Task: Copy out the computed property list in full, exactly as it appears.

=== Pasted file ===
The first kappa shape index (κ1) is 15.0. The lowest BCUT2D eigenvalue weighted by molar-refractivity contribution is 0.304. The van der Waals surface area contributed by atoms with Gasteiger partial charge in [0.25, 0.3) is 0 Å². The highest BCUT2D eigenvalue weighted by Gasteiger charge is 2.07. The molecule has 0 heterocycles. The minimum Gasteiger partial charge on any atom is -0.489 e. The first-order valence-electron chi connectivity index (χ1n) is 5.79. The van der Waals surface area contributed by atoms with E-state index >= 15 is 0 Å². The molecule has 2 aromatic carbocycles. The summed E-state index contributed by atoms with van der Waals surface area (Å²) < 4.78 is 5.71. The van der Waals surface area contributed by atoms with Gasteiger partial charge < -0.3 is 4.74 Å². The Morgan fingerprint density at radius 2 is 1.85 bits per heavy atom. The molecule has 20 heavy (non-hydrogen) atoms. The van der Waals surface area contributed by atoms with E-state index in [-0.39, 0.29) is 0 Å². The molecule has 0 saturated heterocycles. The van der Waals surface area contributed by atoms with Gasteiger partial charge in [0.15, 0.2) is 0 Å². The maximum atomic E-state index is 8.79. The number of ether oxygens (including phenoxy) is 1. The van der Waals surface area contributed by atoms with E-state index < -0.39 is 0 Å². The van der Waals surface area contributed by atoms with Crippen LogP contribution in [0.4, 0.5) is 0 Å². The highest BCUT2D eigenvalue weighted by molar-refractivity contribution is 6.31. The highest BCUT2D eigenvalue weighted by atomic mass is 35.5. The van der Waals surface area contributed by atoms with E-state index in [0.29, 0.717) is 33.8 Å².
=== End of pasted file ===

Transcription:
The first kappa shape index (κ1) is 15.0. The lowest BCUT2D eigenvalue weighted by molar-refractivity contribution is 0.304. The van der Waals surface area contributed by atoms with Gasteiger partial charge in [0.25, 0.3) is 0 Å². The highest BCUT2D eigenvalue weighted by Gasteiger charge is 2.07. The molecule has 0 heterocycles. The minimum Gasteiger partial charge on any atom is -0.489 e. The first-order valence-electron chi connectivity index (χ1n) is 5.79. The van der Waals surface area contributed by atoms with E-state index >= 15 is 0 Å². The molecule has 2 aromatic carbocycles. The summed E-state index contributed by atoms with van der Waals surface area (Å²) < 4.78 is 5.71. The van der Waals surface area contributed by atoms with Gasteiger partial charge < -0.3 is 4.74 Å². The Morgan fingerprint density at radius 2 is 1.85 bits per heavy atom. The molecule has 20 heavy (non-hydrogen) atoms. The van der Waals surface area contributed by atoms with E-state index in [-0.39, 0.29) is 0 Å². The molecule has 0 saturated heterocycles. The van der Waals surface area contributed by atoms with Gasteiger partial charge in [0.15, 0.2) is 0 Å². The maximum atomic E-state index is 8.79. The number of ether oxygens (including phenoxy) is 1. The van der Waals surface area contributed by atoms with E-state index < -0.39 is 0 Å². The van der Waals surface area contributed by atoms with Crippen LogP contribution in [0.4, 0.5) is 0 Å². The highest BCUT2D eigenvalue weighted by molar-refractivity contribution is 6.31. The highest BCUT2D eigenvalue weighted by atomic mass is 35.5. The van der Waals surface area contributed by atoms with E-state index in [0.29, 0.717) is 33.8 Å².